Archive for Thursday, July 15, 2010

Downtown Lawrence sprinkler program was trimmed in ’08

A fire in downtown Lawrence this week has brought about more conversations about the safety of the main tourist street in town in the event of a fire. A number of downtown businesses do not have sprinkler systems, which can cost more than $20,000.

July 15, 2010


A fire at Marks Jewelers, 817 Mass., last week was successfully extinguished thanks to an alarm, but debate over which downtown stores should have sprinklers could start again.

The jewelry store, which doesn’t have a sprinkler system, suffered $5,000 in damage after a malfunctioning piece of equipment sparked a small fire July 7. The building is the 14th oldest jewelry store in the United States. Its alarm system alerted firefighters, who quickly extinguished the blaze.

Lawrence Fire Marshal Rich Barr estimates that 47 of 161 buildings downtown have sprinkler systems.

Because of the age of many downtown structures and their proximity to one another, a single fire could potentially wipe out centuries of history and one of Lawrence’s main tourist destinations.

“Can you imagine what it’d be like if you had a downtown without a block? Charred ruins?” said Bob Schumm, owner of Buffalo Bob’s Smokehouse and two other Massachusetts Street buildings. “It’d be devastating to that whole district and surrounding neighborhoods, and our tourism would certainly take a hit.”

The possibility of a domino-effect fire also concerns city officials.

In 2006 city commissioners had authorized a program that paid 75 percent of the cost to install sprinkler systems in downtown buildings. That decision came after a fire destroyed 10 century-old buildings in downtown Fort Scott.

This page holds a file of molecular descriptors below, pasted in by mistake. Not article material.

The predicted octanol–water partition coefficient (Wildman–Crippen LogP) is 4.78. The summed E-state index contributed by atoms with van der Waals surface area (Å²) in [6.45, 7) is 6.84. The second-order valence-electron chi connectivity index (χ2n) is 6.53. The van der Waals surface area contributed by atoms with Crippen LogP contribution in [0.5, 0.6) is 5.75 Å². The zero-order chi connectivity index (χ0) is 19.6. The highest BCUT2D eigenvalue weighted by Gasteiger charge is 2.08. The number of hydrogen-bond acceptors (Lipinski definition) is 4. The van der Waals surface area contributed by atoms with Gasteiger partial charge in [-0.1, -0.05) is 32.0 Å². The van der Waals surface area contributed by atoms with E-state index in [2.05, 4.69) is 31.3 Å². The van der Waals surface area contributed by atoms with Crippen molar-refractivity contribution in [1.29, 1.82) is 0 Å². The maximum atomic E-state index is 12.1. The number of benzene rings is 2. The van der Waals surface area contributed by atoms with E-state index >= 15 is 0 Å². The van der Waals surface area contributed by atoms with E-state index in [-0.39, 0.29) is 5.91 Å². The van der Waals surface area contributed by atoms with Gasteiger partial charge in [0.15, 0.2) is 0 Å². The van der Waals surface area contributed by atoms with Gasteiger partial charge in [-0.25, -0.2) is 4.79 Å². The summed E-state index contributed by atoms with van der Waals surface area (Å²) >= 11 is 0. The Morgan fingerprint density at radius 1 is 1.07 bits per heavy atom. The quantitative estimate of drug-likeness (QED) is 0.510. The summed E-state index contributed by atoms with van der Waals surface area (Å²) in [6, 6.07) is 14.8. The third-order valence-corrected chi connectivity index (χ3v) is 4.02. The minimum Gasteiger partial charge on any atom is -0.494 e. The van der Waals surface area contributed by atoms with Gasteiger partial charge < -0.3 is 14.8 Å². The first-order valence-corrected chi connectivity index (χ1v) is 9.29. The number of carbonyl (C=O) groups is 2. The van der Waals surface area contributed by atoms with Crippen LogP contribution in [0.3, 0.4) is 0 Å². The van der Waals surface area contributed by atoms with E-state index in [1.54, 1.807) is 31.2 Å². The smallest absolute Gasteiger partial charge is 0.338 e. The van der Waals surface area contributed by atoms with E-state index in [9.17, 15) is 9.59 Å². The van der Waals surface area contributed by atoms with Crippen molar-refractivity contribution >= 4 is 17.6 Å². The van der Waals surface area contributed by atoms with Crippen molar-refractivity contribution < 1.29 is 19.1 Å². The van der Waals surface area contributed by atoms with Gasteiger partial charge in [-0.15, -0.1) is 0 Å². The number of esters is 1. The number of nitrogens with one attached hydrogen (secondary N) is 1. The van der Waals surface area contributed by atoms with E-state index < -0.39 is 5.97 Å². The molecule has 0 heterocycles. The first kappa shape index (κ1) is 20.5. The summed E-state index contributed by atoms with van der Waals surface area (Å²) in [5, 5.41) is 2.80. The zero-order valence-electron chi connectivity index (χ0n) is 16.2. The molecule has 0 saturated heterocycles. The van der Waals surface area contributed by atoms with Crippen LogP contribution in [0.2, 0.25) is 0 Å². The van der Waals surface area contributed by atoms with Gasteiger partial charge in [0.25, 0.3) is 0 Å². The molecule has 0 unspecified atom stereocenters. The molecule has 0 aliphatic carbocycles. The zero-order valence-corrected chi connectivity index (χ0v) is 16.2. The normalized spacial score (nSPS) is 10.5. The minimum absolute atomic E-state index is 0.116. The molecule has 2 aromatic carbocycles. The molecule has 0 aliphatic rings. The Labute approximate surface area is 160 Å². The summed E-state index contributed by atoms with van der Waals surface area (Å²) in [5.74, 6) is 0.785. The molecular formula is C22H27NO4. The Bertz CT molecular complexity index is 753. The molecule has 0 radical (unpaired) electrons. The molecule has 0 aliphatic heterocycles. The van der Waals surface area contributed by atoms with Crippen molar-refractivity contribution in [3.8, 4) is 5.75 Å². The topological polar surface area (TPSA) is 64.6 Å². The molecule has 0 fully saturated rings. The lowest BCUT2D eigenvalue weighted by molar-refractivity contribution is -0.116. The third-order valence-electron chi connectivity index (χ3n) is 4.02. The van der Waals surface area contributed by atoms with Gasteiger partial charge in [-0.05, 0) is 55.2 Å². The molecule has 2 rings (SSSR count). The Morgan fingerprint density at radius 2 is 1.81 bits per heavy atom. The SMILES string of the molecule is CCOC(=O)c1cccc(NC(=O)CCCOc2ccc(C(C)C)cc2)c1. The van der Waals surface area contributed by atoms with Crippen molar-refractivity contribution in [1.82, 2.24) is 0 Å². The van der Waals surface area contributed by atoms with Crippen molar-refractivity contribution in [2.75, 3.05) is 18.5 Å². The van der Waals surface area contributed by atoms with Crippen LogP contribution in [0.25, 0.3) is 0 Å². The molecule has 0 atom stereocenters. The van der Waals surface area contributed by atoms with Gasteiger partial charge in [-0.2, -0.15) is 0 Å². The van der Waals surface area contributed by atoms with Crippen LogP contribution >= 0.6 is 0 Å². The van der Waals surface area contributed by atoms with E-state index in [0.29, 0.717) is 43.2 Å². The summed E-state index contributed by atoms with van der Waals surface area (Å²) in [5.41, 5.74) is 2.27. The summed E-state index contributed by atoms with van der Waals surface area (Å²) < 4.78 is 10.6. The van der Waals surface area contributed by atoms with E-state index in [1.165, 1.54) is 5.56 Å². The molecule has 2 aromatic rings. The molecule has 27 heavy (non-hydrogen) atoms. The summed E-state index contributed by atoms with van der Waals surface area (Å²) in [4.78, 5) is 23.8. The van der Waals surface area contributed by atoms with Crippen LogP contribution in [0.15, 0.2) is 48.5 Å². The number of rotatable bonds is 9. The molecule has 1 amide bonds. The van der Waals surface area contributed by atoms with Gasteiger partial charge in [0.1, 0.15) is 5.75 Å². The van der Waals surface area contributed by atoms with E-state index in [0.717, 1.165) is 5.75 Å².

“A fire that’s in an older building that is adjacent to other older buildings is a concern,” said Lawrence Assistant City Manager Diane Stoddard. “Certainly the sprinkler system helps to slow the pace of the fire or extinguish it entirely.”

Stoddard said several Lawrence businesses took part in the program, before it was cut two years later because of budgetary concerns.

“We had a number of businesses that had expressed interest, and even when the funds had run out we had a waiting list,” Stoddard said.

The incident at Fort Scott showed that alarms and fire sprinklers are a business’ first line of defense in battling a fire, but installation of those items can cost upward of $20,000 depending on the size of the building.

“That’s something that the average person just can’t afford,” Schumm said. “They recognize the need for it, but you just can’t come up with the money to do that.”

Schumm said that, for him, protecting downtown from a potential disaster was well worth the cost.

“My three buildings are sprinkled, and either building on each side of me is sprinkled,” he said. “It’s just a great relief to be able to think that more than likely, most likely, it’s never going to burn down.”


Stephen Roberts 7 years, 6 months ago

I like downtown but this program is so stupid. If the owners of the properties were really concerned about their buildings, then they should pay for 100% of the costs.

just_another_bozo_on_this_bus 7 years, 6 months ago

If there were ever an appropriate use of the proposed 1% CID, paying for these sprinkler systems could be it.

That said, there are other, perhaps better, ways of funding installation of these sprinkler systems as well. You'd think the insurance companies who hold policies on these buildings would like to see their potential risk reduced, and offer reduced premiums to any building owner who wanted to install them.

nekansan 7 years, 6 months ago

I can't believe that the property owners do not see a significant benefit in the form of reduced insurance rates and lowered liability exposure for not having proper fire protection. If this is not a significant enough economic incentive why should the general taxpayers be on the hook to make improvements to financially benefit private property owners? If there is a taxpayer funded incentive to make these improvements then it needs to at least be in the form of loans to the business that are paid back in the form of special property tax assessments.

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